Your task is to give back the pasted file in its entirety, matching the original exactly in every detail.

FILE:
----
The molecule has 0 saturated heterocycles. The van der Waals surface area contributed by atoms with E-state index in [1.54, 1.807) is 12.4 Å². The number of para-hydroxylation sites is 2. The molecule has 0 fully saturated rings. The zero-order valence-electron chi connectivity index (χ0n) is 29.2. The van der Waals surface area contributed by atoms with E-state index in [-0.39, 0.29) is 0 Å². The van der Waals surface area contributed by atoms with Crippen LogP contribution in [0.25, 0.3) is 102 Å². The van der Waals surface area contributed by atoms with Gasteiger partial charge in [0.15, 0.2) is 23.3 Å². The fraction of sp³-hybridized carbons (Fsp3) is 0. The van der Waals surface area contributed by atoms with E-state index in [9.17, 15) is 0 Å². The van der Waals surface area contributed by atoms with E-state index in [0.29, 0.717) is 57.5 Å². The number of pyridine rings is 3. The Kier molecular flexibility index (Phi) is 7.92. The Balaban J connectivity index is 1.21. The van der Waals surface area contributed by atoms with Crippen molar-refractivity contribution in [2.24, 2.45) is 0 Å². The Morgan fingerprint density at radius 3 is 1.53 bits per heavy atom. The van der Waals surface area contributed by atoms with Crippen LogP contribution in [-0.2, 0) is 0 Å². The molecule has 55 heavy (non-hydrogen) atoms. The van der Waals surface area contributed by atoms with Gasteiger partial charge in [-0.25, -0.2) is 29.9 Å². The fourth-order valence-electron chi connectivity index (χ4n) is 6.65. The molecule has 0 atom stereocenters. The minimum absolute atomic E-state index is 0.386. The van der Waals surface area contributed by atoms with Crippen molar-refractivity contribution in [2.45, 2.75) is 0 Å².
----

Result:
The molecule has 0 saturated heterocycles. The van der Waals surface area contributed by atoms with E-state index in [1.54, 1.807) is 12.4 Å². The number of para-hydroxylation sites is 2. The molecule has 0 fully saturated rings. The zero-order valence-electron chi connectivity index (χ0n) is 29.2. The van der Waals surface area contributed by atoms with E-state index in [-0.39, 0.29) is 0 Å². The van der Waals surface area contributed by atoms with Crippen LogP contribution in [0.25, 0.3) is 102 Å². The van der Waals surface area contributed by atoms with Gasteiger partial charge in [0.15, 0.2) is 23.3 Å². The fraction of sp³-hybridized carbons (Fsp3) is 0. The van der Waals surface area contributed by atoms with E-state index in [9.17, 15) is 0 Å². The van der Waals surface area contributed by atoms with E-state index in [0.29, 0.717) is 57.5 Å². The number of pyridine rings is 3. The Kier molecular flexibility index (Phi) is 7.92. The Balaban J connectivity index is 1.21. The van der Waals surface area contributed by atoms with Crippen molar-refractivity contribution in [2.24, 2.45) is 0 Å². The Morgan fingerprint density at radius 3 is 1.53 bits per heavy atom. The van der Waals surface area contributed by atoms with Crippen LogP contribution in [-0.2, 0) is 0 Å². The molecule has 55 heavy (non-hydrogen) atoms. The van der Waals surface area contributed by atoms with Gasteiger partial charge in [-0.25, -0.2) is 29.9 Å². The fourth-order valence-electron chi connectivity index (χ4n) is 6.65. The molecule has 0 atom stereocenters. The minimum absolute atomic E-state index is 0.386. The van der Waals surface area contributed by atoms with Crippen molar-refractivity contribution in [2.45, 2.75) is 0 Å².